Catching diseases directly from flying-foxes is extremely unlikely. However they are known to carry two life-threatening viruses—Hendra virus and Australian Bat Lyssavirus.
Flying-foxes are hosts for Hendra virus, which occasionally spills over from the flying-fox population into horses. The resulting infection can result in the death of the horse. The infections are rare, which indicates that transmissions may only occur under very specific and extreme conditions.
As a precautionary measure, horse owners should not feed or water horses beneath trees where flying-foxes roost or visit regularly. If horse owners know there are bats in the area, they should contact their veterinarian immediately if any of their horses become ill with fever, respiratory problems, colic or neurological signs (like loss of vision, loss of balance). Until the horse is examined and cleared by a veterinarian, horse owners should limit contact with sick horses and avoid contact with any body fluid, including nasal discharge. If horse owners are concerned about their own health, they should contact their doctor or their local public health unit immediately.
Queensland Health advises that there is no evidence of human-to-human transmission of Hendra virus. Testing of people who have come in contact with a person infected with the Hendra virus, including health care workers and family contacts, has shown no evidence of the virus.
There is also no evidence that the virus can be passed directly from flying-foxes to humans, from the environment to humans, from humans to horses, or that it is airborne.
It is important that people do not handle flying-foxes.
Australian Bat Lyssavirus (ABLV)
Australian Bat Lyssavirus (ABLV) can only be caught from untreated bites or scratches from infected bats. Two people have died from ABLV from a flying-fox (there has also been an ABLV death from a micro-bat). All four species of flying-fox, and at least three species of insectivorous micro-bat, can carry ABLV. According to Queensland Health, surveys of flying-fox populations have indicated that less than 1% of the animals actually carry the virus. In sick and injured flying-foxes, around 7% have been found to carry the virus.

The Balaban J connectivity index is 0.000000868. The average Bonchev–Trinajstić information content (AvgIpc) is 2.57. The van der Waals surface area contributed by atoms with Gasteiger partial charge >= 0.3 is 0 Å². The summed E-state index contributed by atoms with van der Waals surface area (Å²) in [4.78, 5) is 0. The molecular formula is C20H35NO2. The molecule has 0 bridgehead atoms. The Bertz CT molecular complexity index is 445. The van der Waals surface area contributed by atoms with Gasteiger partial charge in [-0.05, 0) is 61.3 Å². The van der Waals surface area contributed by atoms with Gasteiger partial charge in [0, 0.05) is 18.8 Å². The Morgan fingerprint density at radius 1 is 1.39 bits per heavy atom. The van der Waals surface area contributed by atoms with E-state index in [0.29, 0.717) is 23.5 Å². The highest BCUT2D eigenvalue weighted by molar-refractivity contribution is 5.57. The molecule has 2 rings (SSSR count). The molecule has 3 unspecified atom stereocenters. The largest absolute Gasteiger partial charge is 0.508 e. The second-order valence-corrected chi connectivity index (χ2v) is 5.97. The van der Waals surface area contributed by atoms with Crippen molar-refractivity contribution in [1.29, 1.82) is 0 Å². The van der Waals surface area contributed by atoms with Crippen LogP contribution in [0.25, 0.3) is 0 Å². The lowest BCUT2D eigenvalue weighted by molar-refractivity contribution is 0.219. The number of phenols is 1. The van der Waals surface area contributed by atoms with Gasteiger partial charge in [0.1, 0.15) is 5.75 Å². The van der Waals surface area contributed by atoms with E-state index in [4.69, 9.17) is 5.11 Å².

If you find a sick, injured or orphaned flying-fox, do not touch it. Contact your local wildlife care organisation or contact RSPCA Qld through their website or by calling 1300 ANIMAL (264 625). They will put you in contact with a licensed and fully-vaccinated wildlife rescuer who is trained to handle and care for wildlife.
If the flying-fox shows signs of paralysis, or has come into contact with (i.e. bitten or scratched) a dog or a cat, contact the nearest Department of Agriculture and Fisheries (DAF) office or call 13 25 23 as they may wish to inspect the flying-fox. If the flying-fox has come into contact with (i.e. bitten or scratched) a person, contact the nearest public health unit or a doctor immediately.
Do not dispose of the flying-fox. In both these situations, the flying-fox will need to be tested so that definite information is obtained as to whether the flying-fox was infected or not. This information is vital to how the situation is then managed.
To dispose of a dead flying-fox that is not needed for testing, use a shovel and/or tongs to remove it and then wrap it and place it in a bin or landfill site, or bury it. Do not touch the bat without wearing thick gloves. If burying it, ensure that the hole is deep enough so that a dog could not dig it up. If the flying-fox is needed for testing, you will receive instructions from either DAF or Queensland Health respectively about collection of the bat.
Bat handling for occupational contact with bats
For more information on personal protective equipment needed for people who handle flying-foxes, please visit Wildlife Health Australia's website.
If bitten or scratched by a bat:
Do not scrub the wound.
Contact your doctor or hospital immediately—they will arrange for the vaccinations that are necessary to protect you against ABLV. These vaccinations should start as soon as possible after being bitten or scratched.
Wash the wound gently but thoroughly with soap and water for at least five minutes. Apply an antiseptic (e.g. povidone, iodine or another iodine preparation or ethanol alcohol) and cover the wound.
It is possible to have the bat tested for ABLV. The department and Queensland Health will assist with the collection of the bat.
If bat saliva gets into your eyes, nose or mouth, or into an open wound, flush thoroughly with water and seek medical advice immediately.
Prompt treatment following a bite or a scratch is vital.